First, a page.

August 20, 2014 - Effective Oct. 1, water and sewer customers in Oxford Village will experience a large increase in their monthly bills as the municipality seeks to stop losing money and start covering its costs for those utilities.
That glass of water is going
to cost Oxford Village
residents more money beginning
Oct. 1. (click for larger version)
Last week, council voted 4-1 to adopt ordinance amendments that charge water and sewer users a flat, monthly base rate that's determined by meter size, plus an increased rate for the amount of water and sewer that's actually consumed and produced.
This decision came after months of committee-level and council-level discussion that began last November.
"I think we've beat this one to death," said Councilman Elgin Nichols.
Village attorney Bob Davis explained the municipality is doing this in order to cover the water and sewer systems' operating expenses and meet their debt obligations.
"For years, the village has been operating at a deficit with respect to the water and sewer (funds), and we've been covering those expenses with other funds," he said. "The village needs to cover its costs."
"(The village) probably should have done this a while ago," Davis noted. "And we probably should have done this incrementally over the years, but that didn't happen."
Under the proposed rates, an average household that uses 4,000 gallons of water per month and has a ¾-inch meter would go from paying $47.77 to $68.29 on its monthly water/sewer bill. That's an increase of $20.52 (or 43 percent).
An average household that uses 4,000 gallons of water each month and has a 1-inch meter would go from paying $47.77 to $72.11 on its monthly water/sewer bill. That's an increase of $24.34 (or 51 percent).
Davis acknowledged "it's a significant increase," but he also assured the audience "it's not designed (to), nor will it, provide any profit or excess funds (for) the village."
"It's just meeting the cost of the service," he said. "By law, the village should be charging to recoup its cost for the services rendered."
Had council not raised rates, the village's water and sewer funds were projected by Manager Joe Young to lose $195,190 and $208,863, respectively, for the current 2014-15 fiscal year, which began July 1.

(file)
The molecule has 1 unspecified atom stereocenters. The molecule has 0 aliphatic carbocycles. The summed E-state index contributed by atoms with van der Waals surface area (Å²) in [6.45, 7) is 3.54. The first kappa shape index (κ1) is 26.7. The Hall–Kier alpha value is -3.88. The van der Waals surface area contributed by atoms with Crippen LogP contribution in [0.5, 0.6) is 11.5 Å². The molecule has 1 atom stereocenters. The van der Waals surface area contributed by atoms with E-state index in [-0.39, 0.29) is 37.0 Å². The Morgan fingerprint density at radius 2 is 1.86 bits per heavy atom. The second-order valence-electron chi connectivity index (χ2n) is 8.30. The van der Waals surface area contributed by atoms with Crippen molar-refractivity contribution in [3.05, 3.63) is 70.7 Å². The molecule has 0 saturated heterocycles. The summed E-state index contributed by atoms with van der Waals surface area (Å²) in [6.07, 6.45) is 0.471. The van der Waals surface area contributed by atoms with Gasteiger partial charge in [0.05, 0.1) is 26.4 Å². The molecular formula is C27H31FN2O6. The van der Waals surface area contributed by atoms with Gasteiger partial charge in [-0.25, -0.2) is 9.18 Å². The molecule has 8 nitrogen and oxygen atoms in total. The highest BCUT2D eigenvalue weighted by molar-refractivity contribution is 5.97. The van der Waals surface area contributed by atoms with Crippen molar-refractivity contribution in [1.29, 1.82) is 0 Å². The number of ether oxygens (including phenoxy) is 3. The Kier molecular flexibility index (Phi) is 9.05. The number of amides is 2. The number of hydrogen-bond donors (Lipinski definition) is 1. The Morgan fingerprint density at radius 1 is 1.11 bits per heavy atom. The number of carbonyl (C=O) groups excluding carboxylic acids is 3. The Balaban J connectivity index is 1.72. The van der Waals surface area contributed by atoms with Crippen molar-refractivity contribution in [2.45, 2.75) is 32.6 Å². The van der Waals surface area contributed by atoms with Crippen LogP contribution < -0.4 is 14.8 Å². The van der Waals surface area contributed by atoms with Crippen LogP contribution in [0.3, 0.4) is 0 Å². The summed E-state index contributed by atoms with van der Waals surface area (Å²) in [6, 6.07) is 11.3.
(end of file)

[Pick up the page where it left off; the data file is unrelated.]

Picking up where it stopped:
The water and sewer funds had previously lost $436,807 and $204,696, respectively, between 2010 and 2013, according to figures supplied by Young.
"We can't continue to lose this money," Nichols said. "It's hemorrhaging. We have to do something to correct it. We're not asking for any more money other than what it costs to maintain the infrastructure and what the cost is for usage. It comes right down to that."
The last time the village increased sewer rates was in 2001 whereas the last time it increased water rates was in September 2008 when the base and flow rates both went up 5 percent.
The current structure
Right now, all village water customers pay a base rate of $18.10 per meter (regardless of size) per month, which includes up to 2,000 gallons of water whether they use it or not.
Likewise, all village sewer customers currently pay $22.85 per Residential Equivalent Unit (REU) per month, which includes up to 8,333 gallons of sewage per REU whether they produce it or not.
An REU is a unit of measurement equal to the average water usage of a single family home. A home is assigned a value of 1 REU whereas a business, such as a restaurant or car wash, can be assigned multiple REUs and pay for them.
Once customers reach the minimum 2,000 gallons of water and 8,333 gallons of sewage, they pay $3.41 for every 1,000 gallons of water used after that and $0.51 for every 1,000 gallons of sewage they produce.
Base rates based on meter size
Under the new structure, the monthly water base rate will be based on meter size. Water customers with ¾-inch meters will see their base rate decrease to $16.45 per month, while those with 1-inch meters will see their rate remain at $18.10.
All other users will pay increased base rates determined by the size of the meter.
Under the new rate structure, a 1.5-inch meter pays $53.47; a 2-inch meter pays $92.96; a 3-inch meter pays $201.54; a 4-inch meter pays $359.48; and a 6-inch meter pays $452.44.
The sewer base rate will also be paid based on meter size.
Sewer customers with a ¾-inch meter will pay $29 per month while those with a 1-inch meter will pay $31.17.
As for the larger meters, a 1.5-inch meter pays $94.24; a 2-inch meter pays $163.83; a 3-inch meter pays $355.20; a 4-inch meter pays $633.56; and a 6-inch meter pays $988.76.
The new rate structure calls for water and sewer customers to pay for every gallon they use and produce – no more including 2,000 gallons of water and 8,333 gallons of sewage in the base rates.
All customers will pay $3.96 (a 16 percent increase) for every 1,000 gallons of water they use and $1.75 (a 243 percent increase) for every 1,000 gallons of sewage they produce.
Make room for the IWC fee
Right now, the Industrial Waste Control (IWC) fees charged by the Detroit Water and Sewerage Department are absorbed by the village sewer fund to the tune of approximately $38,000 annually.
Village officials will pass this cost along to non-residential sewer users on a monthly basis according to their meter size.
Thus, for commercial and industrial sewer users, the IWC charges will be as follows – a ¾-inch meter would be charged $13.56 per month; a 1-inch meter pays $22.60; a 1.5-inch meter pays $49.72; a 2-inch meter pays $72.32; a 3-inch meter pays $131.08; a 4-inch meter pays $180.80; and a 6-inch pays $271.20.
These IWC fees will be charged in addition to the village's new meter-based sewer rates.
CJ Carnacchio is editor for The Oxford Leader. He lives in the Village of Oxford with his wife Connie and daughter Larissa. When he's not busy working on the newspaper, he enjoys cigars/pipes, Martinis/Scotch, hunting and fishing.